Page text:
No Housing Recovery Without Private Label Mortgage Investors


Despite the lowest interest rate on the 30 year fixed in six months, mortgage applications to purchase a new home fell last week, over 3 percent. In fact, purchase application volume has been falling, on average, for the past four weeks, which is particularly troubling in this, the supposedly busiest season of the year for home buying.

So what's going on?

I'm not going to boil it down to some generalization that there is no demand for housing out there, and everyone's afraid of falling prices. There is demand. Homes are selling. But an historically high number of these purchases are to all-cash buyers, because the mortgage market is just so tight. Fannie, Freddie and FHA rule the roost, and their new rules and fees are pricing some buyers out while disqualifying many more.

Don't get me wrong, I'm all for stricter underwriting, given the brutal effects of the opposite. I do, however, believe that as government tries to shut the door on Fannie and Freddie, it must open the door to private mortgage investors.

That's why I was particularly interested to see the testimony today from the CEO of the only player in the private label game. Redwood Trust President and CEO Martin Hughes boiled the situation down pretty clearly.

"The consequences of failing to attract sufficient private-sector capital to this market include a contraction in the availability of credit to home buyers, an increase in mortgage rates, and continued decreases in home prices. Furthermore, these problems in the housing market may have broader negative effects on the overall economy."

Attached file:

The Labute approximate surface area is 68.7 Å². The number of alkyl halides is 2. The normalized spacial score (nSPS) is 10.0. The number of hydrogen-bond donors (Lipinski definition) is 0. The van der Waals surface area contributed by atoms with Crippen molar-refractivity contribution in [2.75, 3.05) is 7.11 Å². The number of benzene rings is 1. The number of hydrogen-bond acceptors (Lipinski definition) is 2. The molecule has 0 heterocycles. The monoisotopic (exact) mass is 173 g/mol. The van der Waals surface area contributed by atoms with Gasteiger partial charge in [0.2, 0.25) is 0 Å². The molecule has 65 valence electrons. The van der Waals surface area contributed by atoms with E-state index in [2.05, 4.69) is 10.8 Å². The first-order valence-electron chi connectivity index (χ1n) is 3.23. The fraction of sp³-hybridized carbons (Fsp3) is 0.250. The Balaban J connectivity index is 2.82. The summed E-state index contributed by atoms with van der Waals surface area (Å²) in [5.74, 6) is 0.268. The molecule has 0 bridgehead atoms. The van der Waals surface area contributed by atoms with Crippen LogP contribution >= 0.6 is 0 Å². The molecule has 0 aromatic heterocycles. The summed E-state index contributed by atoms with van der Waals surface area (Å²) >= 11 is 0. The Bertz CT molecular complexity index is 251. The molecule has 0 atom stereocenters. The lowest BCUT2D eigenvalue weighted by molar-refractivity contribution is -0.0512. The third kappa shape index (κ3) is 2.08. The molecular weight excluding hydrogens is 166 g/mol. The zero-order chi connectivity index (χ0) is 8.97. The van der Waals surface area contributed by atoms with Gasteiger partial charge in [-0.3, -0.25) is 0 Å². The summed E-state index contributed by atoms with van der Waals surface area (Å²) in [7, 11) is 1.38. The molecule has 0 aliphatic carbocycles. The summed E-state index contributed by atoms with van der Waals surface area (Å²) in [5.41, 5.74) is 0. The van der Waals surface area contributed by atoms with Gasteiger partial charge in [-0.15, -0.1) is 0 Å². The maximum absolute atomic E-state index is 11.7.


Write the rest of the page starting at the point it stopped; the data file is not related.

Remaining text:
Redwood was the first and only company to sponsor a securitization of newly originated residential mortgage loans without government support since the market froze in 2008. Its first was worth $238 million and its second, which happened at the end of March, was worth $295 million. Hughes says they are hoping to do two more this year.

The problem is that triple-A investors have lost confidence; Redwood gained their trust, Hughes says, though transparency and "skin in the game." That last part is the "risk retention" that regulators are now readying to implement for all lenders.

"Investors responded with significant demand to acquire the triple-A rated securities, as evidenced by the fact that the first offering of those securities was oversubscribed by a factor of six to one," Hughes told a Senate Banking Committee panel.

But the outlook for private label MBS right now, "remains very weak," he adds, noting that investors in commercial real estate, credit card and car loans have largely returned, while the residential mortgage market, "barely has a pulse."

Yes, Hughes wants to see the market return, because he's in that game, but others agree. "

"Unless, and until, we fix the private mortgage securitization market, the housing sector will not stabilize and the chance of further deflation will remain a threat to economic recovery," writes Christopher Whalen of Institutional Risk Analytics in an article titled, "Putting "trust" bank in American housing finance."

The money is out there; the trust is minimal. We can talk all we want about supply and demand and home prices and consumer confidence and foreclosures and mortgage servicing, but housing doesn't recover until trustworthy, investible credit is restored.

Questions? Comments? RealtyCheck@cnbc.comAnd follow me on Twitter @Diana_Olick